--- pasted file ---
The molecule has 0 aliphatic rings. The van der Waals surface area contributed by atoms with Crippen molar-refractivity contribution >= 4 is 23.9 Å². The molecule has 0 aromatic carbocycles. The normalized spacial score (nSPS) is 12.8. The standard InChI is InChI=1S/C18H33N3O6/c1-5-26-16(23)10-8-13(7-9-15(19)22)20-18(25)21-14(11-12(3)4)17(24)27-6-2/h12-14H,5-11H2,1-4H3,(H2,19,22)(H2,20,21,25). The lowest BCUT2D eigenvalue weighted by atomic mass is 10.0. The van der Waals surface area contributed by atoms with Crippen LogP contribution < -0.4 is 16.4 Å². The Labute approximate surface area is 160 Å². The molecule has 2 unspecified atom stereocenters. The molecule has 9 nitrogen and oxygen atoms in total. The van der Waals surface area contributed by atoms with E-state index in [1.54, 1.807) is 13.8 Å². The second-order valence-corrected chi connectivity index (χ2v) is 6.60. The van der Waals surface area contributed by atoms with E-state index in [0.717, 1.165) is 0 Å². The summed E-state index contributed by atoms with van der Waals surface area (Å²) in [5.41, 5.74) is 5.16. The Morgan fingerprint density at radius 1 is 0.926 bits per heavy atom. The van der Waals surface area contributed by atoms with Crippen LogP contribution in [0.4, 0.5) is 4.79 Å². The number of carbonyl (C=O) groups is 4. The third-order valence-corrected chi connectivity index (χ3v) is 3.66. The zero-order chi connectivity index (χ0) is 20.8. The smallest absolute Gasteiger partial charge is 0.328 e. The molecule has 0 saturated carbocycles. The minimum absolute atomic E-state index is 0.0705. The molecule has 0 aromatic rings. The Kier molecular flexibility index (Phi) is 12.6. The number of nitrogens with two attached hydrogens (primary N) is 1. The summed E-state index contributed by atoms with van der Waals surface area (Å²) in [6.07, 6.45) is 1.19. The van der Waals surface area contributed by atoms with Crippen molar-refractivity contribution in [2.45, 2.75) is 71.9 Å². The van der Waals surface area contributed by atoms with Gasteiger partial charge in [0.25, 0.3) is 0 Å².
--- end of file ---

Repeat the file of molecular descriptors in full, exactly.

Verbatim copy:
The molecule has 0 aliphatic rings. The van der Waals surface area contributed by atoms with Crippen molar-refractivity contribution >= 4 is 23.9 Å². The molecule has 0 aromatic carbocycles. The normalized spacial score (nSPS) is 12.8. The standard InChI is InChI=1S/C18H33N3O6/c1-5-26-16(23)10-8-13(7-9-15(19)22)20-18(25)21-14(11-12(3)4)17(24)27-6-2/h12-14H,5-11H2,1-4H3,(H2,19,22)(H2,20,21,25). The lowest BCUT2D eigenvalue weighted by atomic mass is 10.0. The van der Waals surface area contributed by atoms with Crippen LogP contribution < -0.4 is 16.4 Å². The Labute approximate surface area is 160 Å². The molecule has 2 unspecified atom stereocenters. The molecule has 9 nitrogen and oxygen atoms in total. The van der Waals surface area contributed by atoms with E-state index in [1.54, 1.807) is 13.8 Å². The second-order valence-corrected chi connectivity index (χ2v) is 6.60. The van der Waals surface area contributed by atoms with E-state index in [0.717, 1.165) is 0 Å². The summed E-state index contributed by atoms with van der Waals surface area (Å²) in [5.41, 5.74) is 5.16. The Morgan fingerprint density at radius 1 is 0.926 bits per heavy atom. The van der Waals surface area contributed by atoms with Crippen LogP contribution in [0.4, 0.5) is 4.79 Å². The number of carbonyl (C=O) groups is 4. The third-order valence-corrected chi connectivity index (χ3v) is 3.66. The zero-order chi connectivity index (χ0) is 20.8. The smallest absolute Gasteiger partial charge is 0.328 e. The molecule has 0 saturated carbocycles. The minimum absolute atomic E-state index is 0.0705. The molecule has 0 aromatic rings. The Kier molecular flexibility index (Phi) is 12.6. The number of nitrogens with two attached hydrogens (primary N) is 1. The summed E-state index contributed by atoms with van der Waals surface area (Å²) in [6.07, 6.45) is 1.19. The van der Waals surface area contributed by atoms with Crippen molar-refractivity contribution in [2.45, 2.75) is 71.9 Å². The van der Waals surface area contributed by atoms with Gasteiger partial charge in [0.25, 0.3) is 0 Å².